Propaganda • Politics • Public Works • the Bully Pulpit

Four Trump plays from the Mussolini handbook

At his mass rallies, President Trump likes to quip that maybe President for Life is a pretty good deal. From where I sit in Rome, it’s hard to tell on some days, who said it better? Trump or Mussolini? 

Although little Benito started out in abject poverty, the differences between the two end there. As a child, he was considered unruly, aggressive and moody.  
Mussolini grew up to become a media man who understood how much power properly placed propaganda held to prop him up. As he carried out his mission to establish a one-party state, fortunately, he would not achieve totalitarian rule because the monarchy and the papacy acted as a sort of check on his ambitions and power; not to mention the allies later running offense up and down the Italian peninsula, Africa and elsewhere to resoundingly put him and his fascist ways asunder.
But first, about that monarchy: The House of Savoy was beloved by the people – it's said that even the Margherita pizza was named after a Queen. Mussolini's Fascist party would eventually march on Rome forcing King Vittorio Emanuele III to dissolve parliament and make Mussolini not only Prime Minister, but Minister of the Interior and Foreign Affairs to boot. Mussolini, a great proponent of public works, quickly set off to clear the way for a massive avenue - the Via dei Fori Imperiali - so he might hold tributes in front of the huge white monument erected for Italy's kings.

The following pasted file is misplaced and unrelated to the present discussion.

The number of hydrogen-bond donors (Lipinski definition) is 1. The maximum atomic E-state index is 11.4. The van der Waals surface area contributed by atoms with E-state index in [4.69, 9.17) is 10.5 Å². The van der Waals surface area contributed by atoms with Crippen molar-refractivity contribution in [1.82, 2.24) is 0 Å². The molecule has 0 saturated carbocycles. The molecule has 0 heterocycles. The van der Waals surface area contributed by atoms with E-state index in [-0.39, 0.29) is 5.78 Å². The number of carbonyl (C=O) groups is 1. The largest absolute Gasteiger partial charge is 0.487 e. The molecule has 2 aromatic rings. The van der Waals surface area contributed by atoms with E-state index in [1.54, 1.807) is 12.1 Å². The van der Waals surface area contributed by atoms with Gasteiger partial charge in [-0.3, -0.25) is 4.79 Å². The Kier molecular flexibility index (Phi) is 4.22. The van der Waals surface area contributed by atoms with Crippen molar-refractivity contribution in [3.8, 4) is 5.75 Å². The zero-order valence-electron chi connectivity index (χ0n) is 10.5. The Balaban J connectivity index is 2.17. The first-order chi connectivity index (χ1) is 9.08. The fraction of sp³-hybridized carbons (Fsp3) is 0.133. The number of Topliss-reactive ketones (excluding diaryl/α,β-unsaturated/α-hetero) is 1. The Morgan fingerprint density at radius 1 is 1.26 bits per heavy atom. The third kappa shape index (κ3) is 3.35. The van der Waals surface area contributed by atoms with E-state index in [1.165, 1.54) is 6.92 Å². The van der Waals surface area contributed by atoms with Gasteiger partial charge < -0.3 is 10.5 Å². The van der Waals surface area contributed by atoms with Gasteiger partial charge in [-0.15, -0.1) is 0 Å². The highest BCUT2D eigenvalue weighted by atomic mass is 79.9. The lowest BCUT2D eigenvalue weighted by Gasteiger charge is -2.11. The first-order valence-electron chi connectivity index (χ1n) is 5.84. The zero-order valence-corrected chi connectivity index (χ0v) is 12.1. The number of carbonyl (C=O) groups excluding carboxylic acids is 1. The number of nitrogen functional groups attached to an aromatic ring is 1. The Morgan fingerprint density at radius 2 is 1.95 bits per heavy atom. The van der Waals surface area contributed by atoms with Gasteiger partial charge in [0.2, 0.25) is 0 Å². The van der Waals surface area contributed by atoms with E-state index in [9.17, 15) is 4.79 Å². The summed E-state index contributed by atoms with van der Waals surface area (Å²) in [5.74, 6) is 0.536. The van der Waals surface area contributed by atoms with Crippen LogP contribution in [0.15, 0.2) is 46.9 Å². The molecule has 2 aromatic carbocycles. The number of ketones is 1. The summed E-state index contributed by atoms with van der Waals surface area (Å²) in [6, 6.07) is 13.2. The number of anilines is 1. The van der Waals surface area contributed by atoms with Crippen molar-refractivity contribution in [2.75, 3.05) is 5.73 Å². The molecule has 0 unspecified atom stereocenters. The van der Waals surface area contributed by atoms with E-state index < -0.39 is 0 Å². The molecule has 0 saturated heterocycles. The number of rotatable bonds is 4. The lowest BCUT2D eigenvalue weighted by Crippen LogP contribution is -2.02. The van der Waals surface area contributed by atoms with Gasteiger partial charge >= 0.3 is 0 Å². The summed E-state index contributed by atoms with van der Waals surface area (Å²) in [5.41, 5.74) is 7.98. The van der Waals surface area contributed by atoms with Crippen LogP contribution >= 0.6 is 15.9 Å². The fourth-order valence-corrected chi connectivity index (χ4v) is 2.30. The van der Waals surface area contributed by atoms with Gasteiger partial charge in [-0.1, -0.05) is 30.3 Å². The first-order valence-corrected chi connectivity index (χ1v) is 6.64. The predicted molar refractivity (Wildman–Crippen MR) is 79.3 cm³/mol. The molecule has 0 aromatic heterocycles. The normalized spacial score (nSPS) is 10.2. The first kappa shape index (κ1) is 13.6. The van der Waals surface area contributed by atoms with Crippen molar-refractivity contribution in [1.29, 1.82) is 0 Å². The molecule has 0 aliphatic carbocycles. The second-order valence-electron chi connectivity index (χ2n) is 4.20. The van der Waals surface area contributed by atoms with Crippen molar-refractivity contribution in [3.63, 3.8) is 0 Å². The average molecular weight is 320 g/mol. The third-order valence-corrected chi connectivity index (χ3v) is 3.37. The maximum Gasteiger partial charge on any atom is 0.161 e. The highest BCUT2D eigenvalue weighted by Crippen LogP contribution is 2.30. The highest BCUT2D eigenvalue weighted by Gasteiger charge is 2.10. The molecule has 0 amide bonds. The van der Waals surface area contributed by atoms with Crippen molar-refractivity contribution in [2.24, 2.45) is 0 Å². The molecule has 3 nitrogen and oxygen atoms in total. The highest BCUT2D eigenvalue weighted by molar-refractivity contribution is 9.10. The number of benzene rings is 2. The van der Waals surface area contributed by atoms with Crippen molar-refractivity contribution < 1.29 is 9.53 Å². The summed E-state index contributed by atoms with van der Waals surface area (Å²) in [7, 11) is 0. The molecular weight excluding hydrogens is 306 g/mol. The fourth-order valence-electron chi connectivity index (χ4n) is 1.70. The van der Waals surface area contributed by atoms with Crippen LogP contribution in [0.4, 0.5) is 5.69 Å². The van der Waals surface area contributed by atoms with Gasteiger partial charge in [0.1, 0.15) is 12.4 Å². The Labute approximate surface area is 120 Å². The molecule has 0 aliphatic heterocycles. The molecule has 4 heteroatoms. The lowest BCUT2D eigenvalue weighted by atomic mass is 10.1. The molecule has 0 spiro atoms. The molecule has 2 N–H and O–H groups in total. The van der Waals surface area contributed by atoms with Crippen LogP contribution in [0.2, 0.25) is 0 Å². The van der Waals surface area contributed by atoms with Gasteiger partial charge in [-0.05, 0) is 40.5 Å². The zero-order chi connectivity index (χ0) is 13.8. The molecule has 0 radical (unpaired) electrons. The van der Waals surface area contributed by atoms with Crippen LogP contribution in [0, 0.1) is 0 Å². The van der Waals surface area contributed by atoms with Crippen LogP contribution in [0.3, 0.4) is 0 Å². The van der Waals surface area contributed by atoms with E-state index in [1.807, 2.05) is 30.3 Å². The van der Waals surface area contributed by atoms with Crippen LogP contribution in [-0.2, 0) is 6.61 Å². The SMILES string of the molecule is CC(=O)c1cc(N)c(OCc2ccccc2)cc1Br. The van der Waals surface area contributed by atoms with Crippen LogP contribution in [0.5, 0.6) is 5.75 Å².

But by the time the war ended, the Savoia’s would be run out of the country into exile in Egypt; their palaces and properties confiscated, and no male heirs or royal consorts permitted ever to return. This held up until 2003, when Parliament figured that by then, they were quite toothless, only to discover that the former Prince had used his idle time to start up a prostitution ring in the northern gambling town of Campione d’Italia. His son recently set up a street food stand in LA. I guess they could use the dough.
But why did popular sentiment turn on them so quickly? Italians, after the war, realized that the monarchy had not defended its own people – pretty much its only real job description, other than that of opening bottles of champagne for visiting dignitaries. Mussolini had enacted the racial laws and before anyone knew it, Italian citizens, Jews, were being rounded up from the ghettos, eventually to be hauled off to death camps to the North, most never to return. This was too much for the peaceful people of Italy – even for those who had so blindly supported Mussolini and his muscling in on their basic liberties